Offshore load warnings, bullish bids turn spotlight on models
Offshore load factor downgrades are spurring more rigorous wind modelling as developers assume higher factors for future projects.
The world's leading offshore developer, Orsted will have an installed capacity of 7.5 GW by the end of 2020. The group plans to reach an installed capacity of 15 GW by 2025.
The wake effect refers to the slowing of wind after hitting a turbine while blockage describes how wind slows down as it approaches a turbine. New models showed greater losses from these effects within a single windfarm as well as a greater impact between neighboring wind farms, Orsted said.
As a result, Orsted lowered its estimated lifetime load factor for a defined portfolio of European projects, either operational or under development, from 48%-50% to 48%.
Orsted's announcement follows a report by DNV GL in 2018 which showed blockage effects cause greater upstream wind speed reductions than commonly assumed. The research group also found that front row turbines generally produce less energy than they would operating in isolation and adjusted its energy assessment methodology accordingly.
Revealed through growing operational datasets, the latest findings highlight the need for improved modelling of highly complex wind dynamics. For its part, Orsted is developing new proprietary models to better calculate the interplay between turbines and between neighboring wind farms.
"Most third-party production estimates have been trending towards a more positive view than ours,” Orsted said.
“Therefore, we believe that underestimation of blockage and wake effects is likely to be an industry-wide issue," it warned.
Developers Iberdrola and SSE have checked their models and found no reason to change their project fundamentals, the companies told the Financial Times.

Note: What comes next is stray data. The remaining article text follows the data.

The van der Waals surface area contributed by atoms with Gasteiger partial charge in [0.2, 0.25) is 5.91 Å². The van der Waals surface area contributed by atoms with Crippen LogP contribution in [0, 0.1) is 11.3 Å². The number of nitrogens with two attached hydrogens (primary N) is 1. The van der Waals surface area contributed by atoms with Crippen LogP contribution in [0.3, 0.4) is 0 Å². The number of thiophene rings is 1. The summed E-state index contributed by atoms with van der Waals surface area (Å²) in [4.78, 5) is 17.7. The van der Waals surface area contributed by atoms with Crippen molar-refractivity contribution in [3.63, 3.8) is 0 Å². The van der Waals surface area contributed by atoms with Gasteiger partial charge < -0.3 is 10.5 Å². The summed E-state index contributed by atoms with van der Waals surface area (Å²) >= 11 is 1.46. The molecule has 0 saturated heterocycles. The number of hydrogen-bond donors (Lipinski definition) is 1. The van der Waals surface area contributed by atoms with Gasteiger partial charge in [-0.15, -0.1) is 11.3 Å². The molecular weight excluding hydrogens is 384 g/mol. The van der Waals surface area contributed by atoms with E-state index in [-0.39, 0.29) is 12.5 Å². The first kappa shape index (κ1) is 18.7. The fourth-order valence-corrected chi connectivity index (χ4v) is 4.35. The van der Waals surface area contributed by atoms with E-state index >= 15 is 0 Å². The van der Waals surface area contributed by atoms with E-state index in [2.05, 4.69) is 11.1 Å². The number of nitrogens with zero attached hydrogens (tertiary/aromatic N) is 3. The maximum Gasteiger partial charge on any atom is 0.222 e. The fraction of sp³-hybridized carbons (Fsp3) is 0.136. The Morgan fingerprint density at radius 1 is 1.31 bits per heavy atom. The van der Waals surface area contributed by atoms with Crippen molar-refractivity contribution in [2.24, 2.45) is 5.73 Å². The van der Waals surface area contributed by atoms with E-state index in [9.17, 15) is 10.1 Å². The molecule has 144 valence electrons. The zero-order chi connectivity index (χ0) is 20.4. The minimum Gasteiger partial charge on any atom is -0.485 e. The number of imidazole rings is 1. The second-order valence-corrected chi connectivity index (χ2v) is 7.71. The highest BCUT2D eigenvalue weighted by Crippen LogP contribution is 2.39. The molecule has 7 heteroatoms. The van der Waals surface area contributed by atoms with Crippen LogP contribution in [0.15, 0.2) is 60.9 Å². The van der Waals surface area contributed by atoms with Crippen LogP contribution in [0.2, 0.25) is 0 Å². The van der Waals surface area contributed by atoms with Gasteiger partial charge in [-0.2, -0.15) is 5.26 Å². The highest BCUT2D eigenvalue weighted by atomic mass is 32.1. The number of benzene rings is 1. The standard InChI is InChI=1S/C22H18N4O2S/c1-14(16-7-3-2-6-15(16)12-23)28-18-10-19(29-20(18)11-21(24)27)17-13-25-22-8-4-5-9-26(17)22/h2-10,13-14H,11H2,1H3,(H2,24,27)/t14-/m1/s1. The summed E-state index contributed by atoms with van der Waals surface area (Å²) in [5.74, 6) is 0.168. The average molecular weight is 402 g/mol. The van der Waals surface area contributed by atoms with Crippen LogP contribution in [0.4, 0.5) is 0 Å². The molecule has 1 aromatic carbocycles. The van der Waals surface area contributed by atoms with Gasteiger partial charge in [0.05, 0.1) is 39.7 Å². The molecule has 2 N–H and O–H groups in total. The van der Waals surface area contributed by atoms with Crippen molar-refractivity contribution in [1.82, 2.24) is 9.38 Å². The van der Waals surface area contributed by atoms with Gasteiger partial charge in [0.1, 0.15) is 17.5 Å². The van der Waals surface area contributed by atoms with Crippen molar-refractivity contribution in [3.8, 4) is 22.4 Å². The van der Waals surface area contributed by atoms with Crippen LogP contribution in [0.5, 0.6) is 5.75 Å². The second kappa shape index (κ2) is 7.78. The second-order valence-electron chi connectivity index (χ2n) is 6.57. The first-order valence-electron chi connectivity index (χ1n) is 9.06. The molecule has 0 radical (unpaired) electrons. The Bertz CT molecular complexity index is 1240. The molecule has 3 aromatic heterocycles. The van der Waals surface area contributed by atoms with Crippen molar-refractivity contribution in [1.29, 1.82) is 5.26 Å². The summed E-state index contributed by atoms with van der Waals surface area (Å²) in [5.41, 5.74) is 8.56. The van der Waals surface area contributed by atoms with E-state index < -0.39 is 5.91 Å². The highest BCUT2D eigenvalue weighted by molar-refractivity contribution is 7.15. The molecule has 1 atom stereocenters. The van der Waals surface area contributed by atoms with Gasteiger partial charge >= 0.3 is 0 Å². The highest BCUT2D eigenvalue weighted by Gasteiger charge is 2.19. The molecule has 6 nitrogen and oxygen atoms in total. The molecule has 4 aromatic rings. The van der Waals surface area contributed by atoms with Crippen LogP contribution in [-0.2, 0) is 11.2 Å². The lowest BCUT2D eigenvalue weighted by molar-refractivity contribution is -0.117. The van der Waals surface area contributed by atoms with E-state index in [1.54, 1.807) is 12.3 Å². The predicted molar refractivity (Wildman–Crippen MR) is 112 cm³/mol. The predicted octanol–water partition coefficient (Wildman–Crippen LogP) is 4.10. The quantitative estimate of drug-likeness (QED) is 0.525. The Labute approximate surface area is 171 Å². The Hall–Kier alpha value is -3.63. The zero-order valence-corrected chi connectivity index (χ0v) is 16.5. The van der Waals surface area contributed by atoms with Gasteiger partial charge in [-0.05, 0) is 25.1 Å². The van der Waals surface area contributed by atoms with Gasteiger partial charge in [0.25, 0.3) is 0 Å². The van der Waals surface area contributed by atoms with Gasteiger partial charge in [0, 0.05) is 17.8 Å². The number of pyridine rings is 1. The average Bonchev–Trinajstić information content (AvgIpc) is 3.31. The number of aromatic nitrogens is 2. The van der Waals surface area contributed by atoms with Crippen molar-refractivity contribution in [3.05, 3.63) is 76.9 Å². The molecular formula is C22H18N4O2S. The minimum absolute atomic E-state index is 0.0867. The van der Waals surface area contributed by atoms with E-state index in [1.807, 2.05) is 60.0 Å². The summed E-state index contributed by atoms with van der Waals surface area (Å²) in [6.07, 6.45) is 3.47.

Owners' share of installed offshore capacity (end 2018)
(Click image to enlarge)
Source: WindEurope, February 2019
The recalibration of load factor assumptions comes as developers eek out competitive advantages to pursue aggressive growth strategies.
Developers are assuming higher load factors for future projects to lower bid prices in competitive tenders, as demonstrated in the U.K.'s Round 3 offshore tender completed in September.
The UK government awarded 5.5 GW of new offshore wind projects, at contract for difference (CFD) prices of between 39.65 and 41.61 pounds/MWh, around 30% lower than prices awarded in 2017.
Due online in 2023-2025, the Round 3 projects assume a turbine interaction loss of around 10%, compared with 15% in projects selected in 2017, DNV GL said in report for the UK government, published in October.
According to DNV GL, UK average offshore wind load factors will increase from about 40% at present to around 50%-55% by 2035.
The main drivers will be larger, more efficient turbines and the development of far-shore sites with higher average wind speeds than earlier near-shore sites, Ray Thompson, Head of UK Business Development at turbine supplier Siemens Gamesa, told New Energy Update.